Today, 11 a.m.–noon, meet Yale law professor and bestselling author Stephen L. Carter (The Emperor of Ocean Park) at the HarperCollins booth (2038) as he signs galleys of his new thriller, The Church Builder (Zondervan, Oct.). But watch that signature: The Church Builder is the first book in a series of at least three Christian-themed thrillers to be written under his pseudonym, A.L. Shields. Carter says he created the pseudonym as a way of branding the series. “I knew it would take time—at least three books—to tell the story, so I decided to call it a series.”

In the book, he explains, protagonist Bethany Barclay is a smalltown lawyer who’s caught in a power struggle between the Wilderness and the Garden, organizations that have been competing for centuries. “This comes from the famous 17th-century essay by Roger Williams, founder of Rhode Island and inventor of the concept of the separation between church and state. In it, the Garden was the place of faith, and the Wilderness was the faction who sees religion as superstition and wants to eradicate it.”

Aware of a long history of thrillers “where the religious faction are the bad guys and the religious folks are either conspiring or being conspired against,” Carter wanted to change that. “I wanted to write a story where the religious ones are the good guys and the conspirators are from the secular side. I’m not a conspiracy theorist, but it’s sure a lot of fun to write about it in fiction!”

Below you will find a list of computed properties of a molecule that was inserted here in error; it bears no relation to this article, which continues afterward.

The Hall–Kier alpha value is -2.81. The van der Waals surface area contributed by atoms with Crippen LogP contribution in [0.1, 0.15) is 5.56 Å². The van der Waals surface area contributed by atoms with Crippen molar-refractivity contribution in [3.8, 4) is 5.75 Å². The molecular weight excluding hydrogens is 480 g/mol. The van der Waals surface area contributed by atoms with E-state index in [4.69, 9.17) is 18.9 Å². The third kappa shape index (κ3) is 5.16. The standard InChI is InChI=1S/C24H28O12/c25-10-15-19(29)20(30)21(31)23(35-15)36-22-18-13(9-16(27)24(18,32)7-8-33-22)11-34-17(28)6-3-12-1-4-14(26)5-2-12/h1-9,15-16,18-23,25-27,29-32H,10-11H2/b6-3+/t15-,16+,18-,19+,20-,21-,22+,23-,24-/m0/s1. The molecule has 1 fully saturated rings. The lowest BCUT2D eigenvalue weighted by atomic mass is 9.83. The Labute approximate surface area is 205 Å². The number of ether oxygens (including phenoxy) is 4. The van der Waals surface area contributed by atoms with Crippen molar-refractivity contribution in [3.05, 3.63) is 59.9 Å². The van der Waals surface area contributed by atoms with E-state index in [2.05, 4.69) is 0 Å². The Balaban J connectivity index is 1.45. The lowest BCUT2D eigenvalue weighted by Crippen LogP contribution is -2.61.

Carter points out that while he’s published 14 books, this is only his third BEA. “I’m looking forward to it because I really like meeting and talking to booksellers. Whenever I pass a bookstore, I have to go in and buy a book—it doesn’t matter if it’s an antiquarian bookstore, a big chain, an independent, or a specialty store. I know booksellers are struggling now, and it’s terrifying because it says something unsettling about the culture. I’ve written about the importance of physical books, what they symbolize. There’s a deep symbolic connection between books and the idea of democracy. So people who sell books are heroic.”